This year's anthology features writers living from B.C. to Quebec and covers a wide variety of subjects. From the bleak to the fantastic, these are stories by authors to watch.

Wednesday, 16 September 2009

Great Business Book

Finished September 16
The No Complaining Rule: Positive Ways to Deal with Negativity at Work by Jon Gordon
This short but good book talks about ways to deal with negative energy and attitudes, not just in the workplace, but also in life in general.
Using a fictional situation, the book follows an HR director of a company dealing with problems that can be traced back to negative attitudes at work. The company must find a way of dealing with the current situation and ensuring that the employees engage in more positive actions and attitudes.
In her personal life the HR director, aptly named Hope, is also dealing with a long period of negative energy that has resulted in poor relationships with her family and an unhappy life.
She not only uses the tools she learns from an encounter in her personal life at work, but also with her family. She does her research as well and comes up with a plan to get rid of the energy-sapping complaining that goes on. By focusing on only those complaints that have real substance and looking at the solutions for those, she can ensure the employees at her company are engaging with each other in a more positive way.
The book provides tools and a website to assist with resources to help implement the ideas in the book in your own situation.
A useful tool for every manager's bookshelf.

Monday, 14 September 2009

Mystery Audiobook

Finished September 14
Death of a Witch by M.C. Beaton, Read by Graeme Malcolm
Hamish Macbeth has just returned from a disappointing vacation in Spain, and finds that there is a newcomer in the village. Catriona Beldame is living in one of the old cottages and appears to be offering potions and powders to cure various ails. The local men are particular users and this has outraged the women in the village. When Hamish learns that the men are not getting the effect they desired, he expresses his outrage to Beldame and tries to get her to leave the village.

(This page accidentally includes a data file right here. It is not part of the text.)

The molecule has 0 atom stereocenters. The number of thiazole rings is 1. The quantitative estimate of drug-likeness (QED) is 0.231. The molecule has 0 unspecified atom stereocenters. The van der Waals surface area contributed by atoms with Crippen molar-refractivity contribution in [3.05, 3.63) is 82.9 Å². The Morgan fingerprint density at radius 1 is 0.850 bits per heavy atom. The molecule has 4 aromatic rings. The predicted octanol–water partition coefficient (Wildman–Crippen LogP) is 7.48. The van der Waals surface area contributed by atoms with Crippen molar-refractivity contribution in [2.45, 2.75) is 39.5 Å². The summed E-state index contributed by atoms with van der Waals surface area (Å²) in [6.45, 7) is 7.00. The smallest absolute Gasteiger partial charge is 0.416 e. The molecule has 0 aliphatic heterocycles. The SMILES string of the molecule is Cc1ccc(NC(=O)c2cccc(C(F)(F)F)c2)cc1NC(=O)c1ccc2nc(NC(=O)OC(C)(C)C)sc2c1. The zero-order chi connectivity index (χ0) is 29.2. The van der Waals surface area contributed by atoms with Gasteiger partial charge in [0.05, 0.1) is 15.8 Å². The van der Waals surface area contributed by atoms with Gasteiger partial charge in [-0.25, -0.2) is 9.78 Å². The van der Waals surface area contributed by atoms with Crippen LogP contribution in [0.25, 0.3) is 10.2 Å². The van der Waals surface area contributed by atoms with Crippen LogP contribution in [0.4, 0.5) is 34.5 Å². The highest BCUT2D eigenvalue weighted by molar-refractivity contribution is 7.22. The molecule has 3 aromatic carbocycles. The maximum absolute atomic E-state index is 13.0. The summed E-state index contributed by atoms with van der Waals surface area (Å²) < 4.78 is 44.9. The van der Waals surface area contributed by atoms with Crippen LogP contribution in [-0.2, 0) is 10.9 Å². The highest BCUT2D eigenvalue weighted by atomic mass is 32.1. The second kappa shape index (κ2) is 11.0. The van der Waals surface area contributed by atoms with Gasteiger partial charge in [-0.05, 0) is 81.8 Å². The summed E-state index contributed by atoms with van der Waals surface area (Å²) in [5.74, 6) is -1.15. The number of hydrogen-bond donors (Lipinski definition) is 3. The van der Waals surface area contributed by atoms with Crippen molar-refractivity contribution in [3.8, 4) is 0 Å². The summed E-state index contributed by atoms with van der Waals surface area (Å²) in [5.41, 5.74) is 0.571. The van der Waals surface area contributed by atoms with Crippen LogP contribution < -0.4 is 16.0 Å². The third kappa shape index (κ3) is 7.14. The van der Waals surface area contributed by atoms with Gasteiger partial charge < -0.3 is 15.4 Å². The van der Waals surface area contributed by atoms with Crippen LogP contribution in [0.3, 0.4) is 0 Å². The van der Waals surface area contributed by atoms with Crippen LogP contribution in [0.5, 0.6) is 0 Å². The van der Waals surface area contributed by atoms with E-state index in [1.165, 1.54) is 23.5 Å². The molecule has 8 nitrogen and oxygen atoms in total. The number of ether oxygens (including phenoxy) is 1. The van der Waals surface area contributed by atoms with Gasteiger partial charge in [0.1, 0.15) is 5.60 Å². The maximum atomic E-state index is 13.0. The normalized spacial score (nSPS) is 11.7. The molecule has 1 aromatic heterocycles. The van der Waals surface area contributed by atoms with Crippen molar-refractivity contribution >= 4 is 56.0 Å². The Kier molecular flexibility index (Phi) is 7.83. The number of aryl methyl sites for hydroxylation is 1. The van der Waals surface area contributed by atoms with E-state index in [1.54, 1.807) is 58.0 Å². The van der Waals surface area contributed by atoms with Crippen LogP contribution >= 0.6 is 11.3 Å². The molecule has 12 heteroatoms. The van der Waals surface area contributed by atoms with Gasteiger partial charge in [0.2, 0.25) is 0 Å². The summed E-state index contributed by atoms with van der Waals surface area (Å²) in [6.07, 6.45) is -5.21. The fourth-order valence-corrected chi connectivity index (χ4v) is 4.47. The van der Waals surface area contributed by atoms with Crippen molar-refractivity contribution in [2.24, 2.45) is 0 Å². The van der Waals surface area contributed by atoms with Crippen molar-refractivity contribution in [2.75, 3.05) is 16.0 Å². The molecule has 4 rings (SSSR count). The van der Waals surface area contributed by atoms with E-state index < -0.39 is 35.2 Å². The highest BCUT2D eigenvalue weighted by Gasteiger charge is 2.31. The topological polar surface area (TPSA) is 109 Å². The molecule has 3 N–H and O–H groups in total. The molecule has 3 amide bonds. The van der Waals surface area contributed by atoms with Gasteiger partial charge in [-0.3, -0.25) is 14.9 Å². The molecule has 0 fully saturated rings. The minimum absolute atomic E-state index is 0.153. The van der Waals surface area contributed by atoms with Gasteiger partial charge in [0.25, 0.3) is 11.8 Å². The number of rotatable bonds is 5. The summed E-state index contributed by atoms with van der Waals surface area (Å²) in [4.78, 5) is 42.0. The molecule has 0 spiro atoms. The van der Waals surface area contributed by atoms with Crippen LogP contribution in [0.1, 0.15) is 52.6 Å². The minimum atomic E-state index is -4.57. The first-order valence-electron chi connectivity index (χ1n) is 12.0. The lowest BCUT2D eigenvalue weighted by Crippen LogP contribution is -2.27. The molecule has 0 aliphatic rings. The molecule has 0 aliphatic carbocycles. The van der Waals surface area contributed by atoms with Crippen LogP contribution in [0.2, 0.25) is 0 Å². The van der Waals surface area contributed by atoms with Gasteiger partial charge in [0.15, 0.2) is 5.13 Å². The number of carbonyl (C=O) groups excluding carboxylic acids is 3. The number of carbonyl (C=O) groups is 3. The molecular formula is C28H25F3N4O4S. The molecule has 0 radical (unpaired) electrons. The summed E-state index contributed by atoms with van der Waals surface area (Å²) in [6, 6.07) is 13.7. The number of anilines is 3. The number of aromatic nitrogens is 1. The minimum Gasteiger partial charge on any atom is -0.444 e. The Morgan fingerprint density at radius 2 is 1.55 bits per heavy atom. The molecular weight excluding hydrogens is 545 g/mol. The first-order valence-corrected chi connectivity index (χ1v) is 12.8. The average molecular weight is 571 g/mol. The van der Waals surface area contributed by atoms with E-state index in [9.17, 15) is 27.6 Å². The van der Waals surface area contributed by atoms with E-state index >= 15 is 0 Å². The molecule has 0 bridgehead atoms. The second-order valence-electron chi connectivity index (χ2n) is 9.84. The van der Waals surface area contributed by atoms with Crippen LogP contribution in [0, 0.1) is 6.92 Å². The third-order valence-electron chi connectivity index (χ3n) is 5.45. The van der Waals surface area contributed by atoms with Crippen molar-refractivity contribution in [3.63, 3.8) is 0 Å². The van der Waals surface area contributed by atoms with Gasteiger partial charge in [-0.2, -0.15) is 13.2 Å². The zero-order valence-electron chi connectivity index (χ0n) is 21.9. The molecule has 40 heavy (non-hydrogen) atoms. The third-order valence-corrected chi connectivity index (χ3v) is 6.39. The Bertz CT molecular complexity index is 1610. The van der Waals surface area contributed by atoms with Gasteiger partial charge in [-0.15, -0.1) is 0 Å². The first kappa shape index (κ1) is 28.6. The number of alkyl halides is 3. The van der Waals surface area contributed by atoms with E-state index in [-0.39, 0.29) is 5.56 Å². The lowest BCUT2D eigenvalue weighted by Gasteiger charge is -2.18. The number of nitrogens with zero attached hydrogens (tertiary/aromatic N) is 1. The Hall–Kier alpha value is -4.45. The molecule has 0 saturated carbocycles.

When Hamish goes to confront her again, he finds her murdered and then her home is destroyed. Hamish works to find out what brought her to the village and who might be behind the murder while fending off accusations from his boss, Blair. Hamish also deals with advances from the new forensic investigator, and secrets within the village.
As usual, Hamish gets to the bottom of things, as well as dealing with his personal life.
An entertaining book.

Saturday, 12 September 2009

Book about Reading

Finished September 12
How Reading Changed My Life by Anna Quindlen
Quindlen is one of my favourite writers, and this book only adds to that feeling. In four short chapters, Quindlen talks about reading and the effect it has had on her life. The first chapter talks about the joy of reading and of being a bookworm. The second chapter talks about the development of reading in her life, the books that she started with and how she came across them. It emphasizes reading as a way to experience the other, to travel without going anywhere, to escape while still being present. The third chapter talks about the various functions of reading from literature to entertainment and the questionable idea that popularity is in inverse proportion to talent. She talks about the importance of books that lessen isolation, that make the reader feel they are not alone in their experiences. She talks about books that have been controversial and what that means. The fourth chapter discusses rereading, indicating that it is not only children that go back to favourite books again and again. She also talks about the inspirations for writing, and how it is not the "geniuses" like Shakespeare that inspire, but the authors who make one feel that "I can do that". She discusses what authors lead her to write and inspired her to keep writing. This chapter also discusses progress and the false predictions about the demise of different writings that are occuring now as well as those from the past.